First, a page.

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Leading by example: Orange Park teachers help neighborhood rebuild

Following Hurricane Irma, educators show what community recovery looks like

ORANGE PARK, Fla. – Want to help those who were devastated by Hurricane Irma, but you don’t know where to turn? A group of Orange Park teachers has started a recovery operation -- and the educators could use your help.

At S. Bryan Jennings Elementary, a Title 1 school, all of the students who attend qualify for free breakfast and lunch. Their families don’t have much, and now, many of their belongings have been wiped out by the storm.

At the school, people are now able to drop off donations and even volunteer.

A truck full of supplies rolled up on Thursday, as a result of one simple Facebook post. The community behind the donation sits nowhere near Orange Park.

"(We have) paper plates, paper towels (and) diapers,” said volunteer Donnie Gray, listing just a few of the many items.

Gray just returned from the Fish Hawk and Fish Hawk West area of Tampa, where he has friends who wanted to help -- so together, they loaded up the truck. The supplies came from people with no connection to the community.

Gray’s wife, Lexi, is a teacher at the school: one of many who has been all over the area in the past three days, working to help those who experienced flooded-out homes when McGirt’s Creek turned into a river.

Many of the children were in need even before Irma.
 
"Last Thursday, several students were a little concerned, you know, knowing their parents were going to have to work -- and did they have enough water, and, you know, expressing some concerns,” school Principal Elise Love said. “And that’s hard to hear,” she said, choking up.

The school cafeteria has become a makeshift donation point, manned by teachers and alumni such as Nate Johnston, who worries about the victims of Irma.

"I feel very sad but thankful we can help them,” Johnston said.

So that’s what people are doing: assisting wherever they can.

"I have some time, so why not just go ahead and donate the time?” Johnston said. “(I’ll) give what I can.”

These acts of kindness are coming just as fatigue and frustration are starting to set in for those whose homes were flooded by Hurricane Irma.

The entire Orange Park neighborhood is uplifted by the teachers’ generosity. Some of these educators could be taking the time off to tend to their own homes and problems. But instead, they’re helping others.
 
Don Fair, 77, can make light of his flooded Orange Park home because he could have lost everything in it. But he didn’t.

“Come on in and look at the disaster,” Fair said. “Well, we’re starting to dry out because of some of the work they did.”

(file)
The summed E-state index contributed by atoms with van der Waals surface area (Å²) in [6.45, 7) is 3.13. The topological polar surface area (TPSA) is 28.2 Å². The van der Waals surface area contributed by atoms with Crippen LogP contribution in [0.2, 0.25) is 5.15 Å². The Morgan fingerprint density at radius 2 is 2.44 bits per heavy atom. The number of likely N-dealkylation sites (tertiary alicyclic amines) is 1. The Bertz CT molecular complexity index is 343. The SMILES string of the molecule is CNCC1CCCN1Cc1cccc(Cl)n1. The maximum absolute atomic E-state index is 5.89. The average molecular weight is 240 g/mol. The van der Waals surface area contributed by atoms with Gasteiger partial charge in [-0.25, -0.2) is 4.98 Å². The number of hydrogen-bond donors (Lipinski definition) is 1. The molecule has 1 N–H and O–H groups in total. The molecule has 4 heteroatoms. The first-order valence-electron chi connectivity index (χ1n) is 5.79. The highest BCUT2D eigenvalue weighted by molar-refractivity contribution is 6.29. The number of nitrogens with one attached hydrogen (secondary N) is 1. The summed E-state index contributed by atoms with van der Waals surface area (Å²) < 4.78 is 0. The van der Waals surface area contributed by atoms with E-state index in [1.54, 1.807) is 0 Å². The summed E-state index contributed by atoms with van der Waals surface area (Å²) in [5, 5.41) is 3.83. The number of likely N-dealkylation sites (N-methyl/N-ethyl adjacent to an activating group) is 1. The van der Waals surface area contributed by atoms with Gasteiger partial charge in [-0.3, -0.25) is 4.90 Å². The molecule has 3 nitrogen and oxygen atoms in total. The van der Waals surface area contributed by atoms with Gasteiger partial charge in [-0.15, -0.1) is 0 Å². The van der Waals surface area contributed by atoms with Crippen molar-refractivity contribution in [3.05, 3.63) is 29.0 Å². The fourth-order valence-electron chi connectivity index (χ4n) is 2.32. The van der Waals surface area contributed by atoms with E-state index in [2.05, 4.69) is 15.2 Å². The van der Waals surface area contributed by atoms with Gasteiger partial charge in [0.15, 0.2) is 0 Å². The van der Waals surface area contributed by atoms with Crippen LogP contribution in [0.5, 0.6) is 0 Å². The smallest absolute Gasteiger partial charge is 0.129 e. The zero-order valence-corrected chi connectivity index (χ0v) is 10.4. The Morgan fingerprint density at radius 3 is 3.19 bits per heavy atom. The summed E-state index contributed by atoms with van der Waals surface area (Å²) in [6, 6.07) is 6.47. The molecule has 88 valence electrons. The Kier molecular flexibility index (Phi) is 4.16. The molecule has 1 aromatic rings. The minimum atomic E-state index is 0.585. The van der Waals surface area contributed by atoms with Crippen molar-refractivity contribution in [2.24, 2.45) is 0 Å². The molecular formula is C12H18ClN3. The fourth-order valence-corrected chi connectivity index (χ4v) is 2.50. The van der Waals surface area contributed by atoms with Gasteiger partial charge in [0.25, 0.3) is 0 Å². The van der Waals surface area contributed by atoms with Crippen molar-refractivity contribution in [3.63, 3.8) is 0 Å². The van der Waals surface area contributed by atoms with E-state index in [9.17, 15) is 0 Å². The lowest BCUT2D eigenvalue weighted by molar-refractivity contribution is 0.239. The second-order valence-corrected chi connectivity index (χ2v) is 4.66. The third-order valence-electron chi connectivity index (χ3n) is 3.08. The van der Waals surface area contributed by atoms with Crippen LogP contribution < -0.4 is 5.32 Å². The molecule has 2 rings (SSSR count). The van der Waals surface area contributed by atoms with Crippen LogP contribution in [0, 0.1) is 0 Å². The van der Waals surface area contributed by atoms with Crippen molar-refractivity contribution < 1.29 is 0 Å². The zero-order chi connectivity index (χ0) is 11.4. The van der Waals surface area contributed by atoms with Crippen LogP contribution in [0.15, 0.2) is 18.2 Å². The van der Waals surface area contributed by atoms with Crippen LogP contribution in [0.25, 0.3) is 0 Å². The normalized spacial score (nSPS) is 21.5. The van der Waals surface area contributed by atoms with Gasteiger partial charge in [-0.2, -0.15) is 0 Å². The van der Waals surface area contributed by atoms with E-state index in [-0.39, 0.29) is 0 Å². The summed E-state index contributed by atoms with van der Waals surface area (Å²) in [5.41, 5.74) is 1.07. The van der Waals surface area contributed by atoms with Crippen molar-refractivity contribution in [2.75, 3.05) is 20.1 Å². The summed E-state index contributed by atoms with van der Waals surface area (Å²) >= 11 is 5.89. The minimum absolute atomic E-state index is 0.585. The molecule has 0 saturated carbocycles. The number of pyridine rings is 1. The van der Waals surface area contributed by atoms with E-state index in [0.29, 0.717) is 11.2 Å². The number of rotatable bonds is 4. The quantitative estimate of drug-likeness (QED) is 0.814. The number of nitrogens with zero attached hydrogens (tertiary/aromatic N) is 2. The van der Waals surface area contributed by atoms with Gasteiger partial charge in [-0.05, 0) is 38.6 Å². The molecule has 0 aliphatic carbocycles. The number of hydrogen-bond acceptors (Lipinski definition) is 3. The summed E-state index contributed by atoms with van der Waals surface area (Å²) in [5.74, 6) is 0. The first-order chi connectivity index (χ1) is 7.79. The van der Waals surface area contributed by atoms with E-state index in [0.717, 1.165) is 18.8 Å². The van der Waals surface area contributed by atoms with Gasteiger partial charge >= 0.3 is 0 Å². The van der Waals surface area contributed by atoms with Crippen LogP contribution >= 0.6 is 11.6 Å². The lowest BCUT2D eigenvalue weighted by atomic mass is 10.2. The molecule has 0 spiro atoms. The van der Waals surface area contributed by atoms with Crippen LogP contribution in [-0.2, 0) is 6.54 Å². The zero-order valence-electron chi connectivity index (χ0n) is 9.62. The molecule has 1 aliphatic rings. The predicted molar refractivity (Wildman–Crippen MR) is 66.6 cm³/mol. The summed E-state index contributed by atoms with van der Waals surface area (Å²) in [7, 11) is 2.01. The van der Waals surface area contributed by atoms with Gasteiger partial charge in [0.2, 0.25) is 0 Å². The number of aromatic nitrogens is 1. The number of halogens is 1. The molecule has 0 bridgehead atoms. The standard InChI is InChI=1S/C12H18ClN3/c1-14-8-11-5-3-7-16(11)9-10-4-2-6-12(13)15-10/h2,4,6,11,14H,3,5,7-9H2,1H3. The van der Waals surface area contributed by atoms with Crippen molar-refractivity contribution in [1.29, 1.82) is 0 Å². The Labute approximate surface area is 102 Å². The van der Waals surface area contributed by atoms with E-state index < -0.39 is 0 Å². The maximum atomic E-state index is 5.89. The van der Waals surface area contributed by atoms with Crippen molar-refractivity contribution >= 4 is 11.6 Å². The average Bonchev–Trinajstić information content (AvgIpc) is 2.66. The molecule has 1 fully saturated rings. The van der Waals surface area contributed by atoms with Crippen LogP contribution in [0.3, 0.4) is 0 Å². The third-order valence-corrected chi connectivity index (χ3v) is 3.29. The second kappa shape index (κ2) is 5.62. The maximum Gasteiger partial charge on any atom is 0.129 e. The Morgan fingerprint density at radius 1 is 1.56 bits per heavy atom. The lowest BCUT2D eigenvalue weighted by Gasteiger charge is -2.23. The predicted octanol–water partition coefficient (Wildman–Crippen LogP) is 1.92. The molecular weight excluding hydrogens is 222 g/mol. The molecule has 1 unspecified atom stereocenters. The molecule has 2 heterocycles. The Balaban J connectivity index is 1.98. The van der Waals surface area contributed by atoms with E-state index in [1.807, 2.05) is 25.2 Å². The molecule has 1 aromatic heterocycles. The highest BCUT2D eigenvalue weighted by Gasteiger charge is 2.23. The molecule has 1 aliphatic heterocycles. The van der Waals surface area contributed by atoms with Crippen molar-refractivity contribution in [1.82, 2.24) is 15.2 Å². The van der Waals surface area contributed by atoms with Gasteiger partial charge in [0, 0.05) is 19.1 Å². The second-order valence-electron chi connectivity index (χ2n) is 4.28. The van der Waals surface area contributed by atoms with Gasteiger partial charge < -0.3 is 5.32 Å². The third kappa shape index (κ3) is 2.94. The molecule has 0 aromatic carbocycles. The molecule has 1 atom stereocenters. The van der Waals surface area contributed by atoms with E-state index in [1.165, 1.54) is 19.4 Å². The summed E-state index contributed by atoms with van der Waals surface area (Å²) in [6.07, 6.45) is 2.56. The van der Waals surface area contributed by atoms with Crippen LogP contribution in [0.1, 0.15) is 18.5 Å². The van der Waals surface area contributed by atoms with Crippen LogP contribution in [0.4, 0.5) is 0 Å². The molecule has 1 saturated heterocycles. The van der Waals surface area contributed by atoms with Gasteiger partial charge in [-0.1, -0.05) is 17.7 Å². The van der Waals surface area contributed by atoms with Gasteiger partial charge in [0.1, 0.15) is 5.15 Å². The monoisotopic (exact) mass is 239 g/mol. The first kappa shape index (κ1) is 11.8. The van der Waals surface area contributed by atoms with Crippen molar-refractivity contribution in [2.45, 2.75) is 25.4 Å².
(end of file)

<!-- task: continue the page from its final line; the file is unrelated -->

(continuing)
He is referring to the group of teachers and other helpers from the elementary school.

"Some of our teachers that are here experienced flooding and devastation in their homes, as well,” Love said. “But they're here.”

For three consecutive days, the teachers have been going door to door on Aquarius Concourse, where half of the homes here were devastated by floodwaters.
 
Not only are they feeding people who are struggling to save what's left inside their homes, they are also doing the heavy lifting.

"Within the last hour, we've got three bedrooms cleared out and half the kitchen cleared out,” said Nick Howard, whose home was damaged by water. “So it's just -- it's amazing. It's taken so (much pressure) off of me."
 
Two of Howard's three children attend the elementary school. But you don't have to have a child attending the school to soak up the teachers' kindness.

The Fairs, who will celebrate their 60th wedding anniversary in November, credit the group for saving one of their most precious mementos.

"Here is my dress (from) 60 years ago,” Don Fair’s wife said.

The Fairs now have a wedding dress spared, a house full of furniture moved to dry land, and, just as their neighbors do, they now have a new set of memories of incredible goodwill in the middle of crisis.
 
Anyone who wants to donate is welcome. As for supplies, the school is looking for:

  • Boxes
  • Bins
  • Rubber gloves
  • Bleach
  • Disinfecting wipes
  • Sponges
  • Baby wipes
  • Trash bags
  • Non-perishable food
  • Clothes (all sizes)
  • New undergarments (all sizes)
  • Scrub brushes
  • Sheets
  • Pillows
  • Towels
  • All paper goods (toilet paper, paper towels, napkins, etc.)
  • Hand sanitizer
  • Pet food


You can drop those items off at the school starting at 9 a.m. Friday, and from noon to 2 p.m. Saturday. Volunteers are appreciated, as well. You can enter the cafeteria with yourselves or your donations from the back of the school.

For furniture donations, contact angela.kite@myoneclay.net. The goods will be made available to anyone in the area who needs them.


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